Viral fears lead to post-Thanksgiving blues for stocks, oil By Reuters

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© Reuters. FILE PHOTO: Passers-by wearing protective masks are reflected on an electronic board showing stock prices outside a brokerage house in the middle of the outbreak of coronavirus disease (COVID-19), in Tokyo, Japan, September 29, 2021. REUTERS / Issei Kato

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by Carolyn Cohn

LONDON (Reuters) – Futures on the US stock index pointed to a fall at the opening of Wall Street after Thanksgiving, and oil hit a two-month low as fears of a possibly vaccine-resistant variant of coronavirus sent investors rushing to safe assets .

Researchers say the variant, discovered in South Africa, Botswana, Israel and Hong Kong, has an unusual combination of mutations, may avoid immune responses and may be more transmissible.

Britain said it was the most significant variant to date and was one of several countries that introduced travel restrictions for southern Africa.

The European Commission also said it wanted to consider suspending travel from countries where the new variant has been identified, although the World Health Organization (WHO) warned against hastily imposing such restrictions.

“This may be the moment when people look back on derailing the economic recovery and interest rate hikes, but what we have is a major deployment of uncertainty rather than something significant,” said Peter Rutter, chief executive officer at Royal London Asset Management.

“The fact we do not know is what pertains to the market.”

The WHO convenes an expert meeting on Friday to assess whether the new variant is a “variant of concern”.

It will take a few weeks to understand the effect of the variant, a spokesman said.

futures dipped 6.7% to $ 73.17 per barrel and fell 5.86% to $ 77.43 due to the possible hit for travel and demand for fuel. [O/R]

fell 1.8% and fell 2.2%.

The US stock markets closed Thursday for Thanksgiving and closed early Friday.

Global equities were down 0.7%, heading for their worst week since early October.

European equities were 2.6% lower, heading for their worst day since September 2020. ()

The pandemic playbooks were out again. Tourism-sensitive stocks such as the aircraft engine manufacturer Rolls Royce (LON :), easyJet (LON 🙂 and International Consolidated Airlines (OTC 🙂 all experienced double-digit losses in Europe.

Malaysian rubber glove manufacturer Supermax, which rose 1500% during the first wave of the pandemic, jumped 15%.

lost 2.8% and 100 also fell 2.8%, to the lowest in more than a month.

MSCI’s Asian equities index outside Japan fell 2.2%, the sharpest fall since August. slipped 2.5 pct.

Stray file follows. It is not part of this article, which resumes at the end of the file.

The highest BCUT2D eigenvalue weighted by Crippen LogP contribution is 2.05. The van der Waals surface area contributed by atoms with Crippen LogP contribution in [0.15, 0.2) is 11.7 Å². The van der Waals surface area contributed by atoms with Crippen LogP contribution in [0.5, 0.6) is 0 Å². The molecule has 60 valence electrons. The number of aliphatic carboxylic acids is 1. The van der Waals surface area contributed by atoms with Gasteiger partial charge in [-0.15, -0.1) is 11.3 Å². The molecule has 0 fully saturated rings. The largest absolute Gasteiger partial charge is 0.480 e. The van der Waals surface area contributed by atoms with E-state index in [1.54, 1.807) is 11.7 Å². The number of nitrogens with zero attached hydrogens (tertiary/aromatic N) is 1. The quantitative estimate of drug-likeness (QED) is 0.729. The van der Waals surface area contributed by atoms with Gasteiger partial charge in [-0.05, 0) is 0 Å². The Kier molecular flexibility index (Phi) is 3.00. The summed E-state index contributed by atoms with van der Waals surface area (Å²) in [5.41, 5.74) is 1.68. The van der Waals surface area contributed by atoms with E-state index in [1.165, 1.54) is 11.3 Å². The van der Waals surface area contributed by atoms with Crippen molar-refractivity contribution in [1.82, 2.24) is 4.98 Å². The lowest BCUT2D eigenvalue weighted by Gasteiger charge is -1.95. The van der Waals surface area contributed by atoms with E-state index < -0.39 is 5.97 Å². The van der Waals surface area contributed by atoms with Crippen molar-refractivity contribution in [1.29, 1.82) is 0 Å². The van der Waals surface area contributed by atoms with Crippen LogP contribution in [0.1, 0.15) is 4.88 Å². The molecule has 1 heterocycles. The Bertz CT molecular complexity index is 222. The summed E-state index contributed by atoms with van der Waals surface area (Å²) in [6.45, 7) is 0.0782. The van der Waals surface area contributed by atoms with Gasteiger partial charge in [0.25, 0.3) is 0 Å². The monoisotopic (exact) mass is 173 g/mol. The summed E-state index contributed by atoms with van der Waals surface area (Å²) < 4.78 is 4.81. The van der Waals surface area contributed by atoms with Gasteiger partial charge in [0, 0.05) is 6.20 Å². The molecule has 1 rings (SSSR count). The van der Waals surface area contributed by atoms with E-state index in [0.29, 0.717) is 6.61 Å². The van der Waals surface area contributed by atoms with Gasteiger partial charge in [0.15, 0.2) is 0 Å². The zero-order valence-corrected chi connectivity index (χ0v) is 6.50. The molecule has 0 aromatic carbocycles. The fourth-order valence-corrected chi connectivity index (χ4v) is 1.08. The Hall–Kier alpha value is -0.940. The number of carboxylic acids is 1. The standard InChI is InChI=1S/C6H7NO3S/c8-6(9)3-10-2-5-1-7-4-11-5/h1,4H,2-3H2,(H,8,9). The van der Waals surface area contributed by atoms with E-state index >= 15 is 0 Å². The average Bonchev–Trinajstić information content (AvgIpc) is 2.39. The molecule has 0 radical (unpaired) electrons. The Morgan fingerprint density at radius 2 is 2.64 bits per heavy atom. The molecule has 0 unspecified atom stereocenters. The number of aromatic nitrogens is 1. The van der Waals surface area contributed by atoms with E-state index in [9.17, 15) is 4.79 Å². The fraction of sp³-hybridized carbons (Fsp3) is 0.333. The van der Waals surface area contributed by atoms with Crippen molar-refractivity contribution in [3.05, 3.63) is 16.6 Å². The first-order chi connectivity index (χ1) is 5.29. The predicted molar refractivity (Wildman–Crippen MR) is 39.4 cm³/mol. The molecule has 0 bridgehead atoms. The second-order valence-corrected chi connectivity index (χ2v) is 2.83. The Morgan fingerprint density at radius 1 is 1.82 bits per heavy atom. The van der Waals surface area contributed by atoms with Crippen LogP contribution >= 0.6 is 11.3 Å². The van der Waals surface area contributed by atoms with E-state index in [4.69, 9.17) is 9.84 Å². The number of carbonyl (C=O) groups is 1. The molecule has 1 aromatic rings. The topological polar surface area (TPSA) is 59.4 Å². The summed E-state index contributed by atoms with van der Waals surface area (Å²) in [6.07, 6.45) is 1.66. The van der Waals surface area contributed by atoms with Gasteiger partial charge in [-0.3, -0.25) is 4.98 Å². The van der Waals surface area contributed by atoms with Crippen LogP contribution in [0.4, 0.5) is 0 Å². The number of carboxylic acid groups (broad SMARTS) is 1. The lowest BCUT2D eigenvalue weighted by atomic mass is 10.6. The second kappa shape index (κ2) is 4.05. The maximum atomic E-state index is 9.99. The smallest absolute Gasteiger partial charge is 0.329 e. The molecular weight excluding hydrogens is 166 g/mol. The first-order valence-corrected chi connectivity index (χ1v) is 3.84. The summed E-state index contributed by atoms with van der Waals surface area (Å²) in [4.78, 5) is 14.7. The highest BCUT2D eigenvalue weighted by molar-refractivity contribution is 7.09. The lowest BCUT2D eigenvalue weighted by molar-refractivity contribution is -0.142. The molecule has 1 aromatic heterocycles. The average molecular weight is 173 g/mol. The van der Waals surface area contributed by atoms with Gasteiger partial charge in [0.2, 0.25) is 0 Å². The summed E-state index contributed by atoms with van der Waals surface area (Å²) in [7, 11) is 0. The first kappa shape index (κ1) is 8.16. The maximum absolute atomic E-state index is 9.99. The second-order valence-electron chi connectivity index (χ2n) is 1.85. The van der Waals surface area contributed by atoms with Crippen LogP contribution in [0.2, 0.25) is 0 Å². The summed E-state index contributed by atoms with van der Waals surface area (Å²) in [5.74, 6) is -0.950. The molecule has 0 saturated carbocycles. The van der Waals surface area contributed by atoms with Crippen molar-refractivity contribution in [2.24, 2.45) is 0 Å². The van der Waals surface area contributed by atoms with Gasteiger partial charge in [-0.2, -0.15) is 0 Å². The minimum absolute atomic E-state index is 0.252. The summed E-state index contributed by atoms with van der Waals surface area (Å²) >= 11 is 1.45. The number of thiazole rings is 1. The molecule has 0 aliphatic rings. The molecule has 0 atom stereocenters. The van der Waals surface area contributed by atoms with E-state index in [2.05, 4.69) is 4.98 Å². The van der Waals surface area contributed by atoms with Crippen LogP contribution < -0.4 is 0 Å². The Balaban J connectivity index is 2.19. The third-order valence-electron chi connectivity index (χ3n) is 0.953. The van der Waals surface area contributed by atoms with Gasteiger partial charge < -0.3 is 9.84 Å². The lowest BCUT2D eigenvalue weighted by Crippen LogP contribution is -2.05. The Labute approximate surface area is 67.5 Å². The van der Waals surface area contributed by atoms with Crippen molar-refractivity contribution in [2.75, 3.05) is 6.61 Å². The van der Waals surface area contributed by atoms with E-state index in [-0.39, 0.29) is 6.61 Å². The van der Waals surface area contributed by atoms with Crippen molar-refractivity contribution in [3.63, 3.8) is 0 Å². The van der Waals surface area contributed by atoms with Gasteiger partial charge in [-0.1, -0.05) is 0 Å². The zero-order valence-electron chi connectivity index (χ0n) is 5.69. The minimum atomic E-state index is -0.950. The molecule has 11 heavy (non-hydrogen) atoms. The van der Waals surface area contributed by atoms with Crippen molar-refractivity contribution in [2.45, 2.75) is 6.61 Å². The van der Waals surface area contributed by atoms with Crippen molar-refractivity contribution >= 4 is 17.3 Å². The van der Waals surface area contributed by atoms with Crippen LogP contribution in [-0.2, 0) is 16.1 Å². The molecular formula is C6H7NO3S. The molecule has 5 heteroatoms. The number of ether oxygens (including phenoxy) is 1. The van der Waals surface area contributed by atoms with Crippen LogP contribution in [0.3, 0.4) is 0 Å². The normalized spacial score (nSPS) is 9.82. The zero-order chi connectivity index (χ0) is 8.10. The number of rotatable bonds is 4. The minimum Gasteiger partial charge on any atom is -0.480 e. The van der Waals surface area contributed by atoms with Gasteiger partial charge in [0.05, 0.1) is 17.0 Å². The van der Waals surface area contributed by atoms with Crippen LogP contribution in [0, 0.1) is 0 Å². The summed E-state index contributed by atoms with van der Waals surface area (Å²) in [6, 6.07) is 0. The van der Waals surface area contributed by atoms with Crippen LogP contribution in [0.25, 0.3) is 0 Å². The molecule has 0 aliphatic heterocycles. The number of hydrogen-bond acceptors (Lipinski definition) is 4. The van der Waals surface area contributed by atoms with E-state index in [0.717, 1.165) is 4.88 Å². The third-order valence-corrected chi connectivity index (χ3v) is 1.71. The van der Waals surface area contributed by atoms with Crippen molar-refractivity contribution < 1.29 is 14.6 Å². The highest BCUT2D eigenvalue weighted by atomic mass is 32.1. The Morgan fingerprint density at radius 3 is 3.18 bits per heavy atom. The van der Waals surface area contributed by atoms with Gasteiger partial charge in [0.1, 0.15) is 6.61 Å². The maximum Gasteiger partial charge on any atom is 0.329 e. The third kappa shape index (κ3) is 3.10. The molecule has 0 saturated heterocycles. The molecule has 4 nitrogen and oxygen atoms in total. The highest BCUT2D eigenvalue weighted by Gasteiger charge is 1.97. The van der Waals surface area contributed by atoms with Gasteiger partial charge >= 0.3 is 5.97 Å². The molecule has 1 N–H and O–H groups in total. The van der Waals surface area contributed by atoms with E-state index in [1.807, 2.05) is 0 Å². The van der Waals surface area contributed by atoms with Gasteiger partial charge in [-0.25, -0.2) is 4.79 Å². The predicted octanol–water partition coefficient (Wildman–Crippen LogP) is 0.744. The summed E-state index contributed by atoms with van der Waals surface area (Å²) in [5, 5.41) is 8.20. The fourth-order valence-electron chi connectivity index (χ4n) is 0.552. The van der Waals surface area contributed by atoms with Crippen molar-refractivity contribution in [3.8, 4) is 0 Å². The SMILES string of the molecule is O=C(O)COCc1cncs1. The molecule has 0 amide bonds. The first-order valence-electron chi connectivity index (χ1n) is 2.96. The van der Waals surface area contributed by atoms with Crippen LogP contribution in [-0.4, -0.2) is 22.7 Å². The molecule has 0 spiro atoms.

Giles Coghlan, chief currency analyst at brokerage house HYCM, said the closing of the U.S. market for Thanksgiving had exacerbated the movements.

“We need to see how transmissible this variant is, is it able to avoid the vaccines – this is crucial,” Coghlan said.

“I expect this story to drag on for a few days until researchers have a better understanding of it.”

As investors searched for safe assets, the yen jumped more than 1% to $ 113.9 per dollar, after disappearing earlier in the week at a five-year low.

The dollar fell 0.5% against an index of currencies, and the euro rose 0.64% to $ 1.1278.

However, the single currency fell to close to the 6-1 / 2 year low level against the Swiss franc to 1,044 francs per annum. Euro.

fell more than 1% to a one-year low and the bond yield in 2030 rose by 19 basis points (bps). Bond yields move in reverse to the price.

Other bond markets were strengthened and benefited from their safe haven status. Ten-year government interest rates fell 12 bps to 1.5226%, and 30-year interest rates fell 9 bps to 1.8818%. [US/]

Germany’s 10-year bond yield fell 7.5 bps to -0.32%, set for the biggest daily decline since March. [GVD/EUR]

Gold rose 1.3% to $ 1,810 per barrel. ounce.

The market fluctuations come on the back of an already growing concern about COVID-19 outbreaks, which drive restrictions on movement and activity in Europe and abroad.

Markets had previously been optimistic about the strength of the economic recovery despite rising fears of inflation.

“As we enter the end of the year, investors may prefer to stay a little more in safe haven, and we also need to assess how it is included in central banks’ risk assessments, although this variant turns out not to be a major concern,” he said. Commerzbank (DE 🙂 assesses strategist Rainer Guntermann.

“It’s a reminder that the pandemic can reappear almost anytime.”

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